The drummer of this band, Mike Browning, has taken part in at least two legendary bands, and is a somewhat respected figure for it. His first outing, Morbid Angel during their earlier, thrashier, days, and early technical death metal band, Nocturnus. This demo falls somewhat short of aforementioned bands, though there is something to be said of it's charm. You know that crowd of people that say Death stopped being good after their demos (Or are you one such person...)? At base, that's the idea behind the appeal of this demo. It's a fast, dirty raw recording of a relatively underground band that didn't revel in the pretensions of being an "Underground band", but were rather some rambunctious, rowdy, and possibly drunk, young men that loved the music they played with a wild passion and cared for nothing apart from that.

I could best describe the overall sound of this music as being "Brutal NWOBHM". Have a listen at the first riff of "God Died On His Knees"; It sounds as though it were pulled from an Angel Witch LP and made more congruent to early death metal. A lot of the rest is essentially very fast tremolo lines a la Morbid Angel, and some thick, fast rhythms that remind me of early Death. The drums on this recording sound like a cacophonous wall of sound, especially the double bass, giving an "infernal" feel to the low end by my ears, but I feel the interpretation is largely one of my own imagination. The bass has a similar effect, with it's presence more noticeable than one might imagine for a demo of any sort in this type of music. And the leads! If you liked Trey Azagthoth's unusual "lava lamp" guitar playing, you will like these leads. I wouldn't say they match the great death metal guitarist's output, but they come pretty close to being something not unfit for a place on "Altars of Madness". Instead of being treated to the impish growls and screams of Mike Browning, it would seem Sterling took on the vocals here. He is serviceable enough, if you've heard Kam Lee on the Death demos, imagine this except a tad less guttural and with the oddest British affectation to his voice. His screams remind me of Schuldiner, but less harsh.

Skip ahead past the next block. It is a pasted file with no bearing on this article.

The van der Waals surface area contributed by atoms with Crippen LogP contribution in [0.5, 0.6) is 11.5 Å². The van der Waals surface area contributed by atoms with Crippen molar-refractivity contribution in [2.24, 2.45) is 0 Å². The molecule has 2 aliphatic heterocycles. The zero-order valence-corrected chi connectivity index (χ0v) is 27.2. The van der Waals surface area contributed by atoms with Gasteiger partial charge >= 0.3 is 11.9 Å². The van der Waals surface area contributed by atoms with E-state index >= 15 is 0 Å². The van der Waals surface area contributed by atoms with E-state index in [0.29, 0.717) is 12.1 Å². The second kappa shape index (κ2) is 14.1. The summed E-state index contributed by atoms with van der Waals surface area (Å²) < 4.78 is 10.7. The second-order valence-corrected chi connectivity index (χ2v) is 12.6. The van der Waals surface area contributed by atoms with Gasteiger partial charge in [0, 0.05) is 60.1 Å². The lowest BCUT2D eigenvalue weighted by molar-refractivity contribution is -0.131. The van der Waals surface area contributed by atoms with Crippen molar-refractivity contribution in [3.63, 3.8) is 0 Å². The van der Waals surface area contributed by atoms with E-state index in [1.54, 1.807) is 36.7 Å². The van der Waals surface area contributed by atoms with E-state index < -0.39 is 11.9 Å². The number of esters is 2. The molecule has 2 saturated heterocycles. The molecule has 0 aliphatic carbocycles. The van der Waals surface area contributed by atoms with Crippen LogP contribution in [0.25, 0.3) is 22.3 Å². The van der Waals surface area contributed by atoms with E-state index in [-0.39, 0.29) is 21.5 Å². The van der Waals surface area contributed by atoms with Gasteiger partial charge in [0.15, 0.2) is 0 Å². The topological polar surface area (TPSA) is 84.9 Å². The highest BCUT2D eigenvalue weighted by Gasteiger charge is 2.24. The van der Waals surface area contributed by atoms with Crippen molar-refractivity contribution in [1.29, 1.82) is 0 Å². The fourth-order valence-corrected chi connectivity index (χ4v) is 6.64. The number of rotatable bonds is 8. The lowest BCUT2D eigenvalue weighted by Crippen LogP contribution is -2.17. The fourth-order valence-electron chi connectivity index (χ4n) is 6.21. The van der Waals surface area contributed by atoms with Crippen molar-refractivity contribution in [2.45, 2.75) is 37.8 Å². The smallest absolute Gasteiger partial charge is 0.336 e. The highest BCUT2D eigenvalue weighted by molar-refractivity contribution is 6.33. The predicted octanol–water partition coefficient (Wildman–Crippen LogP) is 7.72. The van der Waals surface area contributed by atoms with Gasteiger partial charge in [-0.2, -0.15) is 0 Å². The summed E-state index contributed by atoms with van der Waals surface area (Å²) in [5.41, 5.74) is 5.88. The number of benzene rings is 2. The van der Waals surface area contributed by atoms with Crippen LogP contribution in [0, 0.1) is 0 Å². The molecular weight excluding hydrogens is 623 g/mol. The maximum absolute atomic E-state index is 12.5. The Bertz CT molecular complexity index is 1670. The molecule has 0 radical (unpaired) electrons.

Is this great? Not really. Is it essential? Not by a long shot. For any fans of all things Mike Browning, however, this might be worth looking into.